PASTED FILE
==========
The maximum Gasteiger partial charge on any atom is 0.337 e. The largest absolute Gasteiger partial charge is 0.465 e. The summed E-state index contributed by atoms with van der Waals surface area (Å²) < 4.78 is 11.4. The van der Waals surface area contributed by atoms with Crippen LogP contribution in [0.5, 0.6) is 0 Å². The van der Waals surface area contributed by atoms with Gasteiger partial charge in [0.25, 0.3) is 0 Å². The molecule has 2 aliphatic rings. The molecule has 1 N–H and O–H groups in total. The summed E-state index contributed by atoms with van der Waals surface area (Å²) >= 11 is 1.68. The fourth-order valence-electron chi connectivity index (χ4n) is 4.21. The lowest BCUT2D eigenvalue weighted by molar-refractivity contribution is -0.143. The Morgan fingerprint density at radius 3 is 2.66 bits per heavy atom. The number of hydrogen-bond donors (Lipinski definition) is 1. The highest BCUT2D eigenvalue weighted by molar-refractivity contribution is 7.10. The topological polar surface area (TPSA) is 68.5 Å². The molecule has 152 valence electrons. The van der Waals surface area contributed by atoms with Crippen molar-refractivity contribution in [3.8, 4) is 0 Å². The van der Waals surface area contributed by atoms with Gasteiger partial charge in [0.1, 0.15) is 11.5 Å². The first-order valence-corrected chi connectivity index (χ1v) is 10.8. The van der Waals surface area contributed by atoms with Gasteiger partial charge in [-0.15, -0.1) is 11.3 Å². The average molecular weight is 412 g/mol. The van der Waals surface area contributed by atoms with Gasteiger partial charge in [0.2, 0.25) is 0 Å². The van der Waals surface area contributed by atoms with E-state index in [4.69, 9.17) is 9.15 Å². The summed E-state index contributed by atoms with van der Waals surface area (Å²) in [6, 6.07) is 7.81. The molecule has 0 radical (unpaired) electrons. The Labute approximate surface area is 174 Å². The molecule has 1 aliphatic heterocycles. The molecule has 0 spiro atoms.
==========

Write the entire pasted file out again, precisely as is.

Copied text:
The maximum Gasteiger partial charge on any atom is 0.337 e. The largest absolute Gasteiger partial charge is 0.465 e. The summed E-state index contributed by atoms with van der Waals surface area (Å²) < 4.78 is 11.4. The van der Waals surface area contributed by atoms with Crippen LogP contribution in [0.5, 0.6) is 0 Å². The van der Waals surface area contributed by atoms with Gasteiger partial charge in [0.25, 0.3) is 0 Å². The molecule has 2 aliphatic rings. The molecule has 1 N–H and O–H groups in total. The summed E-state index contributed by atoms with van der Waals surface area (Å²) >= 11 is 1.68. The fourth-order valence-electron chi connectivity index (χ4n) is 4.21. The lowest BCUT2D eigenvalue weighted by molar-refractivity contribution is -0.143. The Morgan fingerprint density at radius 3 is 2.66 bits per heavy atom. The number of hydrogen-bond donors (Lipinski definition) is 1. The highest BCUT2D eigenvalue weighted by molar-refractivity contribution is 7.10. The topological polar surface area (TPSA) is 68.5 Å². The molecule has 152 valence electrons. The van der Waals surface area contributed by atoms with Crippen molar-refractivity contribution in [3.8, 4) is 0 Å². The van der Waals surface area contributed by atoms with Gasteiger partial charge in [0.1, 0.15) is 11.5 Å². The first-order valence-corrected chi connectivity index (χ1v) is 10.8. The van der Waals surface area contributed by atoms with Gasteiger partial charge in [-0.15, -0.1) is 11.3 Å². The average molecular weight is 412 g/mol. The van der Waals surface area contributed by atoms with Gasteiger partial charge in [0.2, 0.25) is 0 Å². The van der Waals surface area contributed by atoms with E-state index in [4.69, 9.17) is 9.15 Å². The summed E-state index contributed by atoms with van der Waals surface area (Å²) in [6, 6.07) is 7.81. The molecule has 0 radical (unpaired) electrons. The Labute approximate surface area is 174 Å². The molecule has 1 aliphatic heterocycles. The molecule has 0 spiro atoms.